elderly woman stretching outside on a wooden deckMy focus on self-care has been an ongoing evolution throughout the course of my massage therapy career. I am constantly seeking ways to make work easier for myself by focusing on using good body mechanics, implementing basic self care techniques, and setting and maintaining healthy boundaries.

Prior to becoming a full-time educator and author, I worked as a massage therapist in high-volume medical offices and quick-paced spa environments while maintaining my own massage therapy practice.

The more I learned about effective body mechanics and preventive measures, the better I felt at the end of the day. I could see many highly skilled practitioners leaving the massage profession as they blew their thumbs, injured their wrists or hurt their backs. I am grateful for the ever-evolving focus on self care and good body mechanics in many of the core curriculum and advanced classes for massage therapists.

What I’ve noticed is that the massage therapists who practice good self-care throughout the course of their careers are much less likely to feel depleted at the end of a session, the end of a day, or the end of their careers.

By staying physically fit and emotionally healthy, utilizing good body mechanics, and practicing self-care techniques on a consistent basis, massage therapists can enjoy a long and successful career and serve as good role models for those in the community who have yet to embrace their own formula for self-care and well being.

Here, I share my personal journey through the self-care techniques of mindfulness, meditation, stretching and breathing, with the hope that this will inspire other massage therapists to put self-care front and center in their lives.

elderly woman wearing grey sweatshirt holding lemonsMindfulness

Mindfulness came into my life as a focus when I began studying the teachings of Thich Nhat Hanh, a Vietnamese Zen Buddhist monk, scholar and author. The primary focus of his teaching is that, through mindfulness, we can learn to live happily in the present moment and through this focus we can help develop inner peace and worldwide peace.

His writings on mindfulness and his devotion to working for world peace have influenced me and encouraged me to become a more mindful person focused on present-time awareness.

The attention to mindfulness in regard to a person’s overall health has been steadily increasing in the medical community.

I am happy to see how helpful practicing mindfulness has been to me throughout my career as a massage therapist and massage therapy educator. The practice of mindfulness has helped me be more focused in every moment and has led me to a deep sense of inner peace and calm.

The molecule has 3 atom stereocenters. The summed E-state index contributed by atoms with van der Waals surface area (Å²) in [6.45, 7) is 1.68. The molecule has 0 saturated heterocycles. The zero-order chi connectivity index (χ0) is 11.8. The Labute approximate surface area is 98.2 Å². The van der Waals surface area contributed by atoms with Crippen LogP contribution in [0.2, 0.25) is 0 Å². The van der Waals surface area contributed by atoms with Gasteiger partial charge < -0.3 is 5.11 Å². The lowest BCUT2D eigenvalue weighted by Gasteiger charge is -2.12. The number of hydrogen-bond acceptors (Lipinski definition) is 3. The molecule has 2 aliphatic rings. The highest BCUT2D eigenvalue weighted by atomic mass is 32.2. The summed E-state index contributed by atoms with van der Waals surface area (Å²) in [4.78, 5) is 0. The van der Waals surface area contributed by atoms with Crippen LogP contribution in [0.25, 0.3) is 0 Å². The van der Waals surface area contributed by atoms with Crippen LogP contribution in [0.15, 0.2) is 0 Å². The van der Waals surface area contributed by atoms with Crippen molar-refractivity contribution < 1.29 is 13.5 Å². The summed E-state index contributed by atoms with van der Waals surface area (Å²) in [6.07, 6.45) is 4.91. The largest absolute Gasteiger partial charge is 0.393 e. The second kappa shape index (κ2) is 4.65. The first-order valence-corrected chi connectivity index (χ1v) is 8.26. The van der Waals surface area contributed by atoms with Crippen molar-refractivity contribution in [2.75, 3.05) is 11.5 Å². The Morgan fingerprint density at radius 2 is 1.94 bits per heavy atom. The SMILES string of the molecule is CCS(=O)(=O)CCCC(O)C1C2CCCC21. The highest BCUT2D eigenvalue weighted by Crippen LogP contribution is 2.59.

I feel that I am better able to be more empathetic and understanding in relationships with my clients and students as a result of studying mindfulness-based techniques and incorporating them into my personal and professional life.

What I’ve noticed the most about practicing mindfulness is that it helps me to live life more fully in the present moment and be more actively conscious of the world around me. Practicing mindfulness has enhanced my sensitivity in the present moment while reducing the effects of unnecessary worry that occurs when I take myself out of present-time awareness.

To quote the yoga master, Swami Satchidananda, “You can’t control the waves, but you can learn how to surf.” Mindfulness can give you tools to learn to surf amid the inevitable waves that come with life incarnate in human form.

senior woman meditating practicing good self care outside on a wooden deckMeditation

Meditation has been my saving grace. It has afforded me the opportunity to focus inward, deeply rejuvenate, gain valuable insights, heighten my well-being, and expand the depth with which I can connect inwardly and with those around me.

I initially came to meditation through music. I had a friend in college who was a musician, and he invited me to go with him when he performed for a meditation group near my home. The group focused on the teachings of Hazrat Inayat Khan, a prominent spiritual teacher from India, as well as teachings from Buddhism, Christianity, Judaism, the Native American traditions, Hinduism, and many other religions.

I immediately felt drawn to the sweet energy of this group and began participating in meditative activities, which included studying and paying homage these religions. We would light a candle for each of the world’s religions and read scripture from the respective holy books.

I loved studying and honoring scriptures from many religious and spiritual traditions around the world as much as I loved the dance, the breathing practices, the retreats, the focus on sound, the sense of community, and the heart of the meditations. It was a calming and restorative focus for me during a time when I had just graduated from college and was trying to find my way in the world.